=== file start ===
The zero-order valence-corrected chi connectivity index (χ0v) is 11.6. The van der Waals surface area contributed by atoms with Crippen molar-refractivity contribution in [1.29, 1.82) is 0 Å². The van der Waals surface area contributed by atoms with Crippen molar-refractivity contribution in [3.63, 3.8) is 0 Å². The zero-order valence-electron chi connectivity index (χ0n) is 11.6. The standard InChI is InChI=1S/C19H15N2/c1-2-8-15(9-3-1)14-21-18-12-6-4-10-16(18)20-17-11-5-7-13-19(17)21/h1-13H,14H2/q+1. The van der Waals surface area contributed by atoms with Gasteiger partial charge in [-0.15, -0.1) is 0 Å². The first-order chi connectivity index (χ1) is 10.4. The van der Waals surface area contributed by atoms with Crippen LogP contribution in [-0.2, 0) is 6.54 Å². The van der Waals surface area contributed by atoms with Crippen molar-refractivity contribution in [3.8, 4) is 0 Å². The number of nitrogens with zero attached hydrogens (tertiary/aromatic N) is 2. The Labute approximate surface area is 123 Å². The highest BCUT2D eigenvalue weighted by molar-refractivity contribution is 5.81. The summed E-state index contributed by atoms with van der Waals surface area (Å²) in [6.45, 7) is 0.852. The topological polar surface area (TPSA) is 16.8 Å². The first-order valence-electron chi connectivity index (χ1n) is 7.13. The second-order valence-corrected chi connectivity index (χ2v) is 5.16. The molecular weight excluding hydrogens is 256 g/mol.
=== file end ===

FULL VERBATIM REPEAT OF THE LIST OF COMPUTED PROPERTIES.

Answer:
The zero-order valence-corrected chi connectivity index (χ0v) is 11.6. The van der Waals surface area contributed by atoms with Crippen molar-refractivity contribution in [1.29, 1.82) is 0 Å². The van der Waals surface area contributed by atoms with Crippen molar-refractivity contribution in [3.63, 3.8) is 0 Å². The zero-order valence-electron chi connectivity index (χ0n) is 11.6. The standard InChI is InChI=1S/C19H15N2/c1-2-8-15(9-3-1)14-21-18-12-6-4-10-16(18)20-17-11-5-7-13-19(17)21/h1-13H,14H2/q+1. The van der Waals surface area contributed by atoms with Gasteiger partial charge in [-0.15, -0.1) is 0 Å². The first-order chi connectivity index (χ1) is 10.4. The van der Waals surface area contributed by atoms with Crippen LogP contribution in [-0.2, 0) is 6.54 Å². The van der Waals surface area contributed by atoms with Crippen molar-refractivity contribution in [3.8, 4) is 0 Å². The number of nitrogens with zero attached hydrogens (tertiary/aromatic N) is 2. The Labute approximate surface area is 123 Å². The highest BCUT2D eigenvalue weighted by molar-refractivity contribution is 5.81. The summed E-state index contributed by atoms with van der Waals surface area (Å²) in [6.45, 7) is 0.852. The topological polar surface area (TPSA) is 16.8 Å². The first-order valence-electron chi connectivity index (χ1n) is 7.13. The second-order valence-corrected chi connectivity index (χ2v) is 5.16. The molecular weight excluding hydrogens is 256 g/mol.